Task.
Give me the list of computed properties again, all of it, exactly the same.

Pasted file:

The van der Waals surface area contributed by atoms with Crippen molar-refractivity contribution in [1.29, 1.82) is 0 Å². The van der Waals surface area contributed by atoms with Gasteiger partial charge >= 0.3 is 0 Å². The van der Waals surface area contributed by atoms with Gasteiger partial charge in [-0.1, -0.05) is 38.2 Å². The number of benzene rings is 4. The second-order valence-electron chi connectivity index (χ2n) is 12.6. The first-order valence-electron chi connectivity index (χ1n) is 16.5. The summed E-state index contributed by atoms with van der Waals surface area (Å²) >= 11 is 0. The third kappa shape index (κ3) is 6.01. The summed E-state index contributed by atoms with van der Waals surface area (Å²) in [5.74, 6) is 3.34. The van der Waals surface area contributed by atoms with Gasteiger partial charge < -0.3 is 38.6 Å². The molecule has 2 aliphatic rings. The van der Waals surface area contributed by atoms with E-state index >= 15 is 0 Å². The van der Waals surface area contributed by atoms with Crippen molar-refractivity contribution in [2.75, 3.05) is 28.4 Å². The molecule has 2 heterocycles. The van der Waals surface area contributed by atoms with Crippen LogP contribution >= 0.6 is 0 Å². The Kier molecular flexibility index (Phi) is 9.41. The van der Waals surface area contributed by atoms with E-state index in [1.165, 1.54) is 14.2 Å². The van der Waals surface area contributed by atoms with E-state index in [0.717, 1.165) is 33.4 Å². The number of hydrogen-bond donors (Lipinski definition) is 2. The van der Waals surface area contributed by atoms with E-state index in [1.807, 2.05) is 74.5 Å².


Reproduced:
The van der Waals surface area contributed by atoms with Crippen molar-refractivity contribution in [1.29, 1.82) is 0 Å². The van der Waals surface area contributed by atoms with Gasteiger partial charge >= 0.3 is 0 Å². The van der Waals surface area contributed by atoms with Gasteiger partial charge in [-0.1, -0.05) is 38.2 Å². The number of benzene rings is 4. The second-order valence-electron chi connectivity index (χ2n) is 12.6. The first-order valence-electron chi connectivity index (χ1n) is 16.5. The summed E-state index contributed by atoms with van der Waals surface area (Å²) >= 11 is 0. The third kappa shape index (κ3) is 6.01. The summed E-state index contributed by atoms with van der Waals surface area (Å²) in [5.74, 6) is 3.34. The van der Waals surface area contributed by atoms with Gasteiger partial charge < -0.3 is 38.6 Å². The molecule has 2 aliphatic rings. The van der Waals surface area contributed by atoms with E-state index >= 15 is 0 Å². The van der Waals surface area contributed by atoms with Crippen molar-refractivity contribution in [2.75, 3.05) is 28.4 Å². The molecule has 2 heterocycles. The van der Waals surface area contributed by atoms with Crippen LogP contribution >= 0.6 is 0 Å². The Kier molecular flexibility index (Phi) is 9.41. The van der Waals surface area contributed by atoms with E-state index in [1.165, 1.54) is 14.2 Å². The van der Waals surface area contributed by atoms with E-state index in [0.717, 1.165) is 33.4 Å². The number of hydrogen-bond donors (Lipinski definition) is 2. The van der Waals surface area contributed by atoms with E-state index in [1.807, 2.05) is 74.5 Å².